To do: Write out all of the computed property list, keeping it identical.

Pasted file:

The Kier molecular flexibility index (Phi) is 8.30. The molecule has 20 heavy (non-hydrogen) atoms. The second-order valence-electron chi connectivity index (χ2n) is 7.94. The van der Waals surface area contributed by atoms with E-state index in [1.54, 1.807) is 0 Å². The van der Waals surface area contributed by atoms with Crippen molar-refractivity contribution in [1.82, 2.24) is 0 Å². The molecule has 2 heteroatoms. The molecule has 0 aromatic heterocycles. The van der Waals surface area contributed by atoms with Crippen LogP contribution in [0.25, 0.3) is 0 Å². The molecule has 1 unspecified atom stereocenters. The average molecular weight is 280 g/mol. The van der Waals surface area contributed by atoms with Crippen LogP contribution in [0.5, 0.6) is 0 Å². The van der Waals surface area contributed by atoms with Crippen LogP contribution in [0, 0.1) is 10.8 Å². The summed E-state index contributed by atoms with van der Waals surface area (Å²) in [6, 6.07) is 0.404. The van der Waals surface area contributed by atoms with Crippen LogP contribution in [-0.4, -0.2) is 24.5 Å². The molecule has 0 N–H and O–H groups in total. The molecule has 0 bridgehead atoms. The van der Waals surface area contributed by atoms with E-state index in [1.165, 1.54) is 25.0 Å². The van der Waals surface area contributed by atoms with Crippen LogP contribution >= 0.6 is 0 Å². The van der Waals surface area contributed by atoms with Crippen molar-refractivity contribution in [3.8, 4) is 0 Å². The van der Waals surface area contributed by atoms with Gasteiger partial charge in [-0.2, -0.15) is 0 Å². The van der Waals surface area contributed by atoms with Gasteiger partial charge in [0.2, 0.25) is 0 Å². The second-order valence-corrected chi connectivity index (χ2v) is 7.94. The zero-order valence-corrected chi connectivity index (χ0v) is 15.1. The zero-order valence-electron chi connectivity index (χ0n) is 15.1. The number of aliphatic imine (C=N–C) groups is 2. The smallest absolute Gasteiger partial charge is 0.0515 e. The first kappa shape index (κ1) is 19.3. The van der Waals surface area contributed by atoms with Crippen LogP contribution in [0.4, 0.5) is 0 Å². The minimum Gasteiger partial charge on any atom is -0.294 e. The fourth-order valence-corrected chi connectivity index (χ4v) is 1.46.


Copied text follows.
The Kier molecular flexibility index (Phi) is 8.30. The molecule has 20 heavy (non-hydrogen) atoms. The second-order valence-electron chi connectivity index (χ2n) is 7.94. The van der Waals surface area contributed by atoms with E-state index in [1.54, 1.807) is 0 Å². The van der Waals surface area contributed by atoms with Crippen molar-refractivity contribution in [1.82, 2.24) is 0 Å². The molecule has 2 heteroatoms. The molecule has 0 aromatic heterocycles. The van der Waals surface area contributed by atoms with Crippen LogP contribution in [0.25, 0.3) is 0 Å². The molecule has 1 unspecified atom stereocenters. The average molecular weight is 280 g/mol. The van der Waals surface area contributed by atoms with Crippen LogP contribution in [0.5, 0.6) is 0 Å². The van der Waals surface area contributed by atoms with Crippen LogP contribution in [0, 0.1) is 10.8 Å². The summed E-state index contributed by atoms with van der Waals surface area (Å²) in [6, 6.07) is 0.404. The van der Waals surface area contributed by atoms with Crippen LogP contribution in [-0.4, -0.2) is 24.5 Å². The molecule has 0 N–H and O–H groups in total. The molecule has 0 bridgehead atoms. The van der Waals surface area contributed by atoms with E-state index in [1.165, 1.54) is 25.0 Å². The van der Waals surface area contributed by atoms with Crippen LogP contribution >= 0.6 is 0 Å². The van der Waals surface area contributed by atoms with Crippen molar-refractivity contribution in [3.8, 4) is 0 Å². The van der Waals surface area contributed by atoms with Gasteiger partial charge in [-0.2, -0.15) is 0 Å². The van der Waals surface area contributed by atoms with Gasteiger partial charge in [0.2, 0.25) is 0 Å². The second-order valence-corrected chi connectivity index (χ2v) is 7.94. The zero-order valence-corrected chi connectivity index (χ0v) is 15.1. The zero-order valence-electron chi connectivity index (χ0n) is 15.1. The number of aliphatic imine (C=N–C) groups is 2. The smallest absolute Gasteiger partial charge is 0.0515 e. The first kappa shape index (κ1) is 19.3. The van der Waals surface area contributed by atoms with Crippen LogP contribution in [0.4, 0.5) is 0 Å². The minimum Gasteiger partial charge on any atom is -0.294 e. The fourth-order valence-corrected chi connectivity index (χ4v) is 1.46.